Friday, May 3, 2013

Kurt Vonnegut on Writing (Three Quotes)

“Every scene, every dialogue should advance the narrative and then if possible there should be a surprise ending.” (about the most important aspect of the craft of fiction)

“Use the time of a total stranger in such a way that he or she will not feel the time was wasted.” (one of Vonnegut’s rules for fictional composition)

“The obvious alternative [to writing to please a small group of supporters] is, of course, something to please the AtlanticHarpers, or the New Yorker. To do this would be to turn out something after the fashion of somebody-or-other, and I might be able to do it. I say might. It amounts to signing on with any of a dozen schools born ten, twenty, thirty years ago. The kicks are based largely on having passed off a creditable counterfeit. And, of course, if you appear in the Atlantic or Harpers or the New Yorker, by God you must be a writer, because everybody says so. This is poor competition for the fat checks from the slicks. For want of anything more tempting, I’ll stick with money.” (taken from a letter that Vonnegut wrote in 1951)

(from Look at the Birdie, Delacorte Press, 2009)

Thursday, May 2, 2013

The Beholder (Six Shorts, 6/6)

The last story of the Six Shorts anthology, which I started to discuss a few days ago, is called “The Beholder,” by Ali Smith.

My enthusiasm has been waning in post after post, and it won’t pick up today. It won’t drop to its lowest level, either.

The main character in “The Beholder” is also its narrator: a woman who goes to the doctor because she is having trouble breathing. The doctor checks her out, and then asks about her life. Fine, she says. And after a moment’s thought: “well, my dad died and my siblings went mad and we’ve all stopped speaking to each other and my ex-partner is suing me for half the value of everything I own and I got made redundant and about a month ago my next door neighbour bought a drum kit, but other than that, just, you know, the usual.”

So things aren’t peachy. She is given an antidepressant, but tosses the bottle of pills aside when she reads that one of the side effects is depression.

She moves on with her life until something appears near her collarbone: something “woody, dark browny greeny, sort of circular, ridged a bit like bark, about the size of a two pence piece.” She goes back to the doctor. She is referred to several consultants at different clinics: “Oncology Ontology Dermatology Neurology Urology Etymology Impology Expology Infomology Mentholology Ornithology and Apology.”

Do note what happened after “Urology.” That pretty much captures the rest of the story. A serious problem, which soon becomes imbued in fantasy, is treated half seriously, half not. The result is weird.

The spot begins to grow. It spreads out through her body and then grows branches and leaves. She has to prune it. We’re pretty sure it’s a literalized metaphor, and at one point we get a full-bodied description of what’s at stake: “I warn them about the thorns. I treat myself with care. I guard against pets and frost damage. I am careful with roots. I know they need depth and darkness, and any shit that comes my way I know exactly what do with. I’m composed when it comes to compost.” Composed. Ready for shit. We get it.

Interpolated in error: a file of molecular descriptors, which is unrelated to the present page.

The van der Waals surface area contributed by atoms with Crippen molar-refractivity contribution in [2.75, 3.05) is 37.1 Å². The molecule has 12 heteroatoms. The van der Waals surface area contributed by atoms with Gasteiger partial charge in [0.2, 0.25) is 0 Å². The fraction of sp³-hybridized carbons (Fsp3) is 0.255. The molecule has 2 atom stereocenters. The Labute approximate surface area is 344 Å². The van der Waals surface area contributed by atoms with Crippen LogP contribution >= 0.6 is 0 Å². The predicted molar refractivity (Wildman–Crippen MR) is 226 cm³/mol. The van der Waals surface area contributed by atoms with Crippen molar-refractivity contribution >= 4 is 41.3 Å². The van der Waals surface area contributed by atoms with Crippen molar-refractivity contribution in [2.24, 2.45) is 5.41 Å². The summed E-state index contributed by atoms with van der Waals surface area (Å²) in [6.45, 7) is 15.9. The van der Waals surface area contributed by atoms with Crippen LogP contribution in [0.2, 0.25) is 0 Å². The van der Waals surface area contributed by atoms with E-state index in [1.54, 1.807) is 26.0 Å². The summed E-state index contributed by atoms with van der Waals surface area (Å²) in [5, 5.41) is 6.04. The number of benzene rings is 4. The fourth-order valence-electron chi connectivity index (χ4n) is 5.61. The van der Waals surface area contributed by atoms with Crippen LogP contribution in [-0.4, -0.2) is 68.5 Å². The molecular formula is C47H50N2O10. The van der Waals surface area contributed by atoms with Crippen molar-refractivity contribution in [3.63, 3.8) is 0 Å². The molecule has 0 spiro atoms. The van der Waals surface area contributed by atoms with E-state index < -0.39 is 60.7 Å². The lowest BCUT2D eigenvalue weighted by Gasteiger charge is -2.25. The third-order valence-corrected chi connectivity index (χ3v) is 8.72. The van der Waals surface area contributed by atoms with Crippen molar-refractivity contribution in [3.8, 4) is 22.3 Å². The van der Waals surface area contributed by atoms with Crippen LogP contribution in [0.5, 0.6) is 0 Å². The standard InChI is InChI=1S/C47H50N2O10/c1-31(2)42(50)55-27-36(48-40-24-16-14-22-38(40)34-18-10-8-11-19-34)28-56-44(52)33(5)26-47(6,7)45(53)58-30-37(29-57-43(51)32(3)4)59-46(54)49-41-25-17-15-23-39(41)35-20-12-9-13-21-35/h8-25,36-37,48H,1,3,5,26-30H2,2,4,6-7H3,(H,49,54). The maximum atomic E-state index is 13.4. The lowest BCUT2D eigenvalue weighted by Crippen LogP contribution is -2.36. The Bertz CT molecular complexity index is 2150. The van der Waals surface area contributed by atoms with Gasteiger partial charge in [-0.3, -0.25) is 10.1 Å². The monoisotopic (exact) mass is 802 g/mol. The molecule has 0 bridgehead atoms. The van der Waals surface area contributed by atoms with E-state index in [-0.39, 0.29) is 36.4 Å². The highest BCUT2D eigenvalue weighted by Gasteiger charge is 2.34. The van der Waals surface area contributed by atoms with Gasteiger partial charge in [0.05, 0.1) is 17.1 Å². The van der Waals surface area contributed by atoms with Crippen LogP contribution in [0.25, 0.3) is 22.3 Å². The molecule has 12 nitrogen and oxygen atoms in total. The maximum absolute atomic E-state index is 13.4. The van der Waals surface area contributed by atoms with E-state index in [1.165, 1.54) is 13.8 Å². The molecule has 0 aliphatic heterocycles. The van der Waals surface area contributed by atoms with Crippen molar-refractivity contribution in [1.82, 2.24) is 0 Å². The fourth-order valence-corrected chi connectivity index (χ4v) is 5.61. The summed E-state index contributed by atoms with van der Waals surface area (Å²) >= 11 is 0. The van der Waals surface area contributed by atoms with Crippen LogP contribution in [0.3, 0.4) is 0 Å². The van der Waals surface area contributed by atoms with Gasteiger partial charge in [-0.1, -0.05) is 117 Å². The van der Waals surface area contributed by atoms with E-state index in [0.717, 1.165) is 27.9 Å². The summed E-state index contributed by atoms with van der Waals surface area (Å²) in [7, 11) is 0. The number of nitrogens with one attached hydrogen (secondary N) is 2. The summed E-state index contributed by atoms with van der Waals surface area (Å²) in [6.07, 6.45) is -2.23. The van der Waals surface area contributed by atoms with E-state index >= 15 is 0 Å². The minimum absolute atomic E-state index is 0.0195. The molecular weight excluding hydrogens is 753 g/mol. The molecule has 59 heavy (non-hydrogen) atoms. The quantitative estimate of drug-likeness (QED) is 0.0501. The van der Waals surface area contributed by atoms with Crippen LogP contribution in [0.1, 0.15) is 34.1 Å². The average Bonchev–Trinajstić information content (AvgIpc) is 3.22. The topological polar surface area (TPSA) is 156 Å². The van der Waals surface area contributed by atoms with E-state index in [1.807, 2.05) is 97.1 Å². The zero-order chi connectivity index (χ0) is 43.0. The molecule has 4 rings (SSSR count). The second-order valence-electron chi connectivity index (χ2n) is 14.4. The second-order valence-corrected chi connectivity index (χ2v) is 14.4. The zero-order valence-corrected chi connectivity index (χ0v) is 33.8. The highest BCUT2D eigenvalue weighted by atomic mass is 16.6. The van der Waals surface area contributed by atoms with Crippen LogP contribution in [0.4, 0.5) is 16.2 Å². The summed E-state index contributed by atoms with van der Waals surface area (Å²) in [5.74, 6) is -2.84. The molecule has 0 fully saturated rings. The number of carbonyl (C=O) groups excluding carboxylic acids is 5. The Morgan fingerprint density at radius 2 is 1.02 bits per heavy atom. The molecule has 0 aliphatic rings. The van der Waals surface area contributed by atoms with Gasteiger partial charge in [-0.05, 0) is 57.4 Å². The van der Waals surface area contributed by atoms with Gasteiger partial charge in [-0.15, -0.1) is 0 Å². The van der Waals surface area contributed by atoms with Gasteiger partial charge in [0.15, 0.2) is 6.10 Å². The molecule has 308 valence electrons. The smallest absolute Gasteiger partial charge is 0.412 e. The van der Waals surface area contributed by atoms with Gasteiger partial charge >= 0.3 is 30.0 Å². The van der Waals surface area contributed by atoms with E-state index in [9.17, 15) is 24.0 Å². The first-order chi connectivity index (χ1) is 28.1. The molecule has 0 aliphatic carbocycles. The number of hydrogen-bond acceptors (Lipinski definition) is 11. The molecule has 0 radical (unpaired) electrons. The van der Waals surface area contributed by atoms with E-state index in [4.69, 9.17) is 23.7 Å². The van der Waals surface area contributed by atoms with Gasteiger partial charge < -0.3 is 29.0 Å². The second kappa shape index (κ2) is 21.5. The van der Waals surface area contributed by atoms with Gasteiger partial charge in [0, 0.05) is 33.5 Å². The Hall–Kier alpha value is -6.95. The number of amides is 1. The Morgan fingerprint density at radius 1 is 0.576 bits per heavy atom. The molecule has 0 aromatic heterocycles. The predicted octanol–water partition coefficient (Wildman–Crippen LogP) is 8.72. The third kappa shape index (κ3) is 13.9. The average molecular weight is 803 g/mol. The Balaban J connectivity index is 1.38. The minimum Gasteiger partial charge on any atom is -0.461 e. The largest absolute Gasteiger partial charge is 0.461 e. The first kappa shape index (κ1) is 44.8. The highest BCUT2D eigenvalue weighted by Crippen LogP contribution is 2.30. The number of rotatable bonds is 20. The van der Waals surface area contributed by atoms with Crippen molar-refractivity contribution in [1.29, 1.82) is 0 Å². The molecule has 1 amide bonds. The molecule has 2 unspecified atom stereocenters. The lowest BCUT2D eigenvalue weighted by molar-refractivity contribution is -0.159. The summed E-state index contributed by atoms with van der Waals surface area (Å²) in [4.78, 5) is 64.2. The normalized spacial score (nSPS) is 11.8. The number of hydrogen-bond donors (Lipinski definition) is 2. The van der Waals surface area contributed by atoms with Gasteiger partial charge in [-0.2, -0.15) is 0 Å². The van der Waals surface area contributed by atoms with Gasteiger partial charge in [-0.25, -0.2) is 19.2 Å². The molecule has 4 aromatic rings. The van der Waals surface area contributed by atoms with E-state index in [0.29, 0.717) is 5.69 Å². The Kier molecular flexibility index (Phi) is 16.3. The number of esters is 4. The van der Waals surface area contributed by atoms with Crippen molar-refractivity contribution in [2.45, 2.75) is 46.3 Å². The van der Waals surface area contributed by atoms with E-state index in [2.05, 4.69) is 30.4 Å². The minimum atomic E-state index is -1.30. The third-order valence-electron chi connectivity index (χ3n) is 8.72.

So it’s something akin to magical realism. The thing is that it doesn’t take itself seriously, which produced a strange brew for me. (I can only speak for my own taste buds here.) It was something like magical cynicism, or whimsical realism, or magical sentimentalism. Or something. The story came to a close, without getting me too involved in the life of the narrator.

And with it went the anthology. It’s worth it, as I said, as a portrait of contemporary fiction, not all of which takes my breath away. So it goes.

Wednesday, May 1, 2013

The Bug (Six Shorts, 5/6)

As we come to the fifth story in the Six Stories anthology, it may have become apparent that my enthusiasm for these short stories has traced a parabola. It peaked with Sarah Hall's “Evie,” and it now continues its downward motion with one that has a wobbly title: “Call It ‘The Bug’ Because I Have No Time to Think of a Better Title,” by Toby Litt.

Right off the bat, the title strikes me as overkill. There’s also the fact that the story is made up of a single paragraph. It is freckled with remarks packed inside parentheses: everything from short explanations (“in 2000”, “in London”) to adverbs tacked after a verb (“gradually, subtly,” “convincingly, gradually”) to metaliterary comments (this comes from the narrator directly: “Of course, this isn’t my usual reasoned view – but at the moment I cant, I just can’t”).

Please take note of sentence one, which pretty much sets the pace for the rest of the story: “If my mother weren’t dying of ovarian cancer, and I hadn’t come home to be around my father, I might have written a story something like part of the following (Choose Your Own Adventure, please): A young woman, Ela, travels by great glass elevator to one of the geostationary spaceports encircling the toxic Earth.” We hear snippets of the narrator’s mother, while we are also presented the half-formed sci-fi tale about Ela.

It’s not my cup of tea. I’d rather have the story about Ela, perhaps laced with descriptions so inexplicably grim to warrant suspicions about the reliability of the narrator. But that’s just my preference. If you like this kind of gurgling, free-for-all stories, you’ll probably enjoy “Call It ‘The Bug’ Because I Have No Time to Think of a Better Title.”